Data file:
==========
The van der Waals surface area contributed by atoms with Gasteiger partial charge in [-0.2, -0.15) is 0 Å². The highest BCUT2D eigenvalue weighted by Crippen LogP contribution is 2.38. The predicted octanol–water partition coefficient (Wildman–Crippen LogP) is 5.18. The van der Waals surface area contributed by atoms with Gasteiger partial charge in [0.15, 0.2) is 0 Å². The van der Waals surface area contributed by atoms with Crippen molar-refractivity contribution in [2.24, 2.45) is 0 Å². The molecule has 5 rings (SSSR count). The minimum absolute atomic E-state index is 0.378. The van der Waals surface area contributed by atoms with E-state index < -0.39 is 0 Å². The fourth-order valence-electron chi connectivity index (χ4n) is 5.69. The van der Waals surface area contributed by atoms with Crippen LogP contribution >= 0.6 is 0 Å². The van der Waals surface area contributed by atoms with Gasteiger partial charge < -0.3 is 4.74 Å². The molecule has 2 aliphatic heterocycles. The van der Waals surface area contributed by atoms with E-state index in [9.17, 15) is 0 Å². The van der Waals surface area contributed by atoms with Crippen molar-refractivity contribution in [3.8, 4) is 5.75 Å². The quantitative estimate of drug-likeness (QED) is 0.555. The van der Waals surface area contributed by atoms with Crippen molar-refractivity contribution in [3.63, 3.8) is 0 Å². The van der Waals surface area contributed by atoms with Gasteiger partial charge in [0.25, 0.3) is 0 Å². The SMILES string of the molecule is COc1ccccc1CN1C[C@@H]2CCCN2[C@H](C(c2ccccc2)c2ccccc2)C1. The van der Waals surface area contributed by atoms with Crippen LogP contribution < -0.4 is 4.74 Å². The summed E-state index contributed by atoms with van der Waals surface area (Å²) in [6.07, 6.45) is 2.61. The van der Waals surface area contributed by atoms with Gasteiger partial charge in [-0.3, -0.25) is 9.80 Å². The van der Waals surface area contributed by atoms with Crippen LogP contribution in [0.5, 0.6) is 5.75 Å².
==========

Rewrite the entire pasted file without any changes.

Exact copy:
The van der Waals surface area contributed by atoms with Gasteiger partial charge in [-0.2, -0.15) is 0 Å². The highest BCUT2D eigenvalue weighted by Crippen LogP contribution is 2.38. The predicted octanol–water partition coefficient (Wildman–Crippen LogP) is 5.18. The van der Waals surface area contributed by atoms with Gasteiger partial charge in [0.15, 0.2) is 0 Å². The van der Waals surface area contributed by atoms with Crippen molar-refractivity contribution in [2.24, 2.45) is 0 Å². The molecule has 5 rings (SSSR count). The minimum absolute atomic E-state index is 0.378. The van der Waals surface area contributed by atoms with E-state index < -0.39 is 0 Å². The fourth-order valence-electron chi connectivity index (χ4n) is 5.69. The van der Waals surface area contributed by atoms with Crippen LogP contribution >= 0.6 is 0 Å². The van der Waals surface area contributed by atoms with Gasteiger partial charge < -0.3 is 4.74 Å². The molecule has 2 aliphatic heterocycles. The van der Waals surface area contributed by atoms with E-state index in [9.17, 15) is 0 Å². The van der Waals surface area contributed by atoms with Crippen molar-refractivity contribution in [3.8, 4) is 5.75 Å². The quantitative estimate of drug-likeness (QED) is 0.555. The van der Waals surface area contributed by atoms with Crippen molar-refractivity contribution in [3.63, 3.8) is 0 Å². The van der Waals surface area contributed by atoms with Gasteiger partial charge in [0.25, 0.3) is 0 Å². The SMILES string of the molecule is COc1ccccc1CN1C[C@@H]2CCCN2[C@H](C(c2ccccc2)c2ccccc2)C1. The van der Waals surface area contributed by atoms with Crippen LogP contribution < -0.4 is 4.74 Å². The summed E-state index contributed by atoms with van der Waals surface area (Å²) in [6.07, 6.45) is 2.61. The van der Waals surface area contributed by atoms with Gasteiger partial charge in [-0.3, -0.25) is 9.80 Å². The van der Waals surface area contributed by atoms with Crippen LogP contribution in [0.5, 0.6) is 5.75 Å².